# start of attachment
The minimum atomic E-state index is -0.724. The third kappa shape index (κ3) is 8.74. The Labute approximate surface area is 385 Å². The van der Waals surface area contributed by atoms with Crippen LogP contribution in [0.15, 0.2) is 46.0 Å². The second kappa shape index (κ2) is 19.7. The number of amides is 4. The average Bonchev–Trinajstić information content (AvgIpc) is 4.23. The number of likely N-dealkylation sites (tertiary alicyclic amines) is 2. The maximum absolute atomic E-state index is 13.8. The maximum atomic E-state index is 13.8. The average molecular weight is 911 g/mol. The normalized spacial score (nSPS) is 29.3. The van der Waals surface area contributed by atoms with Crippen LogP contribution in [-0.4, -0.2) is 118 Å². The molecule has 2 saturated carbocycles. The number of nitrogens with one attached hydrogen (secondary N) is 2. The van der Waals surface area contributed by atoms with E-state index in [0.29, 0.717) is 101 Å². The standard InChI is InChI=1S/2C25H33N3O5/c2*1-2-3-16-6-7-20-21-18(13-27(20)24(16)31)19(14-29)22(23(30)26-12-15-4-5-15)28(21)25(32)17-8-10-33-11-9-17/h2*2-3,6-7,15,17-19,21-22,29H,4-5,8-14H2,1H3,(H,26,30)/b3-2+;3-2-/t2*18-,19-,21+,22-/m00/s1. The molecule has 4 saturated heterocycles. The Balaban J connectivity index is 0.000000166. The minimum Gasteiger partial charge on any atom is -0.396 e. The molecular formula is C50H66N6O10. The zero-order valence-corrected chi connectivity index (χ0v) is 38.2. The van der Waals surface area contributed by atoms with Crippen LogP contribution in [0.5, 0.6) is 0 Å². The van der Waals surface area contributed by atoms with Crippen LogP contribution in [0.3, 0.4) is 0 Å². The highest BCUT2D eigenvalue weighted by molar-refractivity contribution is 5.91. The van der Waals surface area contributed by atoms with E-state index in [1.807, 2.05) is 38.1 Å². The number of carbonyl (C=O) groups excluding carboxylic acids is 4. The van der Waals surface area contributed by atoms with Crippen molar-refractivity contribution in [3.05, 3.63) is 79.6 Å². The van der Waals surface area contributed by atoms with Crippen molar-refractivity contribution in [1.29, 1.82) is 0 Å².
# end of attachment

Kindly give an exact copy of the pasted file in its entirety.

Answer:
The minimum atomic E-state index is -0.724. The third kappa shape index (κ3) is 8.74. The Labute approximate surface area is 385 Å². The van der Waals surface area contributed by atoms with Crippen LogP contribution in [0.15, 0.2) is 46.0 Å². The second kappa shape index (κ2) is 19.7. The number of amides is 4. The average Bonchev–Trinajstić information content (AvgIpc) is 4.23. The number of likely N-dealkylation sites (tertiary alicyclic amines) is 2. The maximum absolute atomic E-state index is 13.8. The maximum atomic E-state index is 13.8. The average molecular weight is 911 g/mol. The normalized spacial score (nSPS) is 29.3. The van der Waals surface area contributed by atoms with Crippen LogP contribution in [-0.4, -0.2) is 118 Å². The molecule has 2 saturated carbocycles. The number of nitrogens with one attached hydrogen (secondary N) is 2. The van der Waals surface area contributed by atoms with E-state index in [0.29, 0.717) is 101 Å². The standard InChI is InChI=1S/2C25H33N3O5/c2*1-2-3-16-6-7-20-21-18(13-27(20)24(16)31)19(14-29)22(23(30)26-12-15-4-5-15)28(21)25(32)17-8-10-33-11-9-17/h2*2-3,6-7,15,17-19,21-22,29H,4-5,8-14H2,1H3,(H,26,30)/b3-2+;3-2-/t2*18-,19-,21+,22-/m00/s1. The molecule has 4 saturated heterocycles. The Balaban J connectivity index is 0.000000166. The minimum Gasteiger partial charge on any atom is -0.396 e. The molecular formula is C50H66N6O10. The zero-order valence-corrected chi connectivity index (χ0v) is 38.2. The van der Waals surface area contributed by atoms with Crippen LogP contribution in [0.5, 0.6) is 0 Å². The van der Waals surface area contributed by atoms with Crippen LogP contribution in [0.3, 0.4) is 0 Å². The highest BCUT2D eigenvalue weighted by molar-refractivity contribution is 5.91. The van der Waals surface area contributed by atoms with E-state index in [1.807, 2.05) is 38.1 Å². The number of carbonyl (C=O) groups excluding carboxylic acids is 4. The van der Waals surface area contributed by atoms with Crippen molar-refractivity contribution in [3.05, 3.63) is 79.6 Å². The van der Waals surface area contributed by atoms with Crippen molar-refractivity contribution in [1.29, 1.82) is 0 Å².